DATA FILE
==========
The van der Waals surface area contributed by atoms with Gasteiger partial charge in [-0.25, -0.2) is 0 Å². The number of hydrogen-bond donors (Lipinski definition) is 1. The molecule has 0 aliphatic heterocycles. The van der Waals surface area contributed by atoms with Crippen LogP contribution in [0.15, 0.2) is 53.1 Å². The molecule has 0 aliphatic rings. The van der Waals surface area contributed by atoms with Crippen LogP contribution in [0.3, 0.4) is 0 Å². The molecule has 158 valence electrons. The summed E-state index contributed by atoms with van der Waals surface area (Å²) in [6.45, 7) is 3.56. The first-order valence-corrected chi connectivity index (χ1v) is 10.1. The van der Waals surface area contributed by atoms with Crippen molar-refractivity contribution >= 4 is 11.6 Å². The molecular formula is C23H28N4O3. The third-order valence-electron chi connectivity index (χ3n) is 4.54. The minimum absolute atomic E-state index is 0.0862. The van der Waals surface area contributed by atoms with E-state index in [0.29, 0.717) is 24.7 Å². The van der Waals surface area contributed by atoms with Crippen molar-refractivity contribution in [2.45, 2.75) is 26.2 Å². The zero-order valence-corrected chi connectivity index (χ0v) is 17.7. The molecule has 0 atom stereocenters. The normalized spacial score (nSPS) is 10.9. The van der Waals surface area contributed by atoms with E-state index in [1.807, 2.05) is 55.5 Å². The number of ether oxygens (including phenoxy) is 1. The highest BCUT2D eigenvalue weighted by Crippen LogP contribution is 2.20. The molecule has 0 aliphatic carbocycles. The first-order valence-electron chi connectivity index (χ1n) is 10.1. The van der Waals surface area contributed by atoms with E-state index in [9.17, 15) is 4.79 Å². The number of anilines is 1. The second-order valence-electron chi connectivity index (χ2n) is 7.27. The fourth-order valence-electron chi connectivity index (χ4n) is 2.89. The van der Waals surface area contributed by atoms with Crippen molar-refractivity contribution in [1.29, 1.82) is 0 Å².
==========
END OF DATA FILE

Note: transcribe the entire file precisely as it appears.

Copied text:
The van der Waals surface area contributed by atoms with Gasteiger partial charge in [-0.25, -0.2) is 0 Å². The number of hydrogen-bond donors (Lipinski definition) is 1. The molecule has 0 aliphatic heterocycles. The van der Waals surface area contributed by atoms with Crippen LogP contribution in [0.15, 0.2) is 53.1 Å². The molecule has 0 aliphatic rings. The van der Waals surface area contributed by atoms with Crippen LogP contribution in [0.3, 0.4) is 0 Å². The molecule has 158 valence electrons. The summed E-state index contributed by atoms with van der Waals surface area (Å²) in [6.45, 7) is 3.56. The first-order valence-corrected chi connectivity index (χ1v) is 10.1. The van der Waals surface area contributed by atoms with Crippen molar-refractivity contribution >= 4 is 11.6 Å². The molecular formula is C23H28N4O3. The third-order valence-electron chi connectivity index (χ3n) is 4.54. The minimum absolute atomic E-state index is 0.0862. The van der Waals surface area contributed by atoms with E-state index in [0.29, 0.717) is 24.7 Å². The van der Waals surface area contributed by atoms with Crippen molar-refractivity contribution in [2.45, 2.75) is 26.2 Å². The zero-order valence-corrected chi connectivity index (χ0v) is 17.7. The molecule has 0 atom stereocenters. The normalized spacial score (nSPS) is 10.9. The van der Waals surface area contributed by atoms with E-state index in [1.807, 2.05) is 55.5 Å². The number of ether oxygens (including phenoxy) is 1. The highest BCUT2D eigenvalue weighted by Crippen LogP contribution is 2.20. The molecule has 0 aliphatic carbocycles. The first-order valence-electron chi connectivity index (χ1n) is 10.1. The van der Waals surface area contributed by atoms with E-state index in [9.17, 15) is 4.79 Å². The number of anilines is 1. The second-order valence-electron chi connectivity index (χ2n) is 7.27. The fourth-order valence-electron chi connectivity index (χ4n) is 2.89. The van der Waals surface area contributed by atoms with Crippen molar-refractivity contribution in [1.29, 1.82) is 0 Å².